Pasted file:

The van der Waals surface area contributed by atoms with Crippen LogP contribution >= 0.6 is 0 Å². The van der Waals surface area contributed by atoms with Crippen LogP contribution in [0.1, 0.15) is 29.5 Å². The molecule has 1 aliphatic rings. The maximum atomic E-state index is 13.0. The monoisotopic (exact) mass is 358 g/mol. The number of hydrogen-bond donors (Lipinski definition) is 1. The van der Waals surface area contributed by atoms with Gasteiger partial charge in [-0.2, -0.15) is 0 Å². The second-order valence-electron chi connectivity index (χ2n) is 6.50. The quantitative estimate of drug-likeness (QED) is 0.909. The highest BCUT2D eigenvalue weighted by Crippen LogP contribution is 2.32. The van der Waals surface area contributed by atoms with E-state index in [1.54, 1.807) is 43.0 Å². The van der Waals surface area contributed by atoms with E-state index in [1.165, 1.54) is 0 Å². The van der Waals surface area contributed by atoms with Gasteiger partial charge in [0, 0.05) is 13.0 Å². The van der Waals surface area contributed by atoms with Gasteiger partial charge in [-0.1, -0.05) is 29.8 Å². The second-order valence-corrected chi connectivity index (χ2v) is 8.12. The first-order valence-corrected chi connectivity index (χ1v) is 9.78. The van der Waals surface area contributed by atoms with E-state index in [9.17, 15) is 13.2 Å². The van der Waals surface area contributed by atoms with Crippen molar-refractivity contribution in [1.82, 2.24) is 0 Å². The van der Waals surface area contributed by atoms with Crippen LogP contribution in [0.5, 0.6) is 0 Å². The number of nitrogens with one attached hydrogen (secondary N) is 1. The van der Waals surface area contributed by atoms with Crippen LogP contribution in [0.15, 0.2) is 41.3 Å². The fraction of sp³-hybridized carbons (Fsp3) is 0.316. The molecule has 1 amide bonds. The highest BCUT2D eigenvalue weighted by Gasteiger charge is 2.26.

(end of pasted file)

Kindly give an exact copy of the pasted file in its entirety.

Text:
The van der Waals surface area contributed by atoms with Crippen LogP contribution >= 0.6 is 0 Å². The van der Waals surface area contributed by atoms with Crippen LogP contribution in [0.1, 0.15) is 29.5 Å². The molecule has 1 aliphatic rings. The maximum atomic E-state index is 13.0. The monoisotopic (exact) mass is 358 g/mol. The number of hydrogen-bond donors (Lipinski definition) is 1. The van der Waals surface area contributed by atoms with Gasteiger partial charge in [-0.2, -0.15) is 0 Å². The second-order valence-electron chi connectivity index (χ2n) is 6.50. The quantitative estimate of drug-likeness (QED) is 0.909. The highest BCUT2D eigenvalue weighted by Crippen LogP contribution is 2.32. The van der Waals surface area contributed by atoms with E-state index in [1.54, 1.807) is 43.0 Å². The van der Waals surface area contributed by atoms with E-state index in [1.165, 1.54) is 0 Å². The van der Waals surface area contributed by atoms with Gasteiger partial charge in [0, 0.05) is 13.0 Å². The van der Waals surface area contributed by atoms with Gasteiger partial charge in [-0.1, -0.05) is 29.8 Å². The second-order valence-corrected chi connectivity index (χ2v) is 8.12. The first-order valence-corrected chi connectivity index (χ1v) is 9.78. The van der Waals surface area contributed by atoms with E-state index in [9.17, 15) is 13.2 Å². The van der Waals surface area contributed by atoms with Crippen molar-refractivity contribution in [1.82, 2.24) is 0 Å². The van der Waals surface area contributed by atoms with Crippen LogP contribution in [0.5, 0.6) is 0 Å². The number of nitrogens with one attached hydrogen (secondary N) is 1. The van der Waals surface area contributed by atoms with Crippen LogP contribution in [0.15, 0.2) is 41.3 Å². The fraction of sp³-hybridized carbons (Fsp3) is 0.316. The molecule has 1 amide bonds. The highest BCUT2D eigenvalue weighted by Gasteiger charge is 2.26.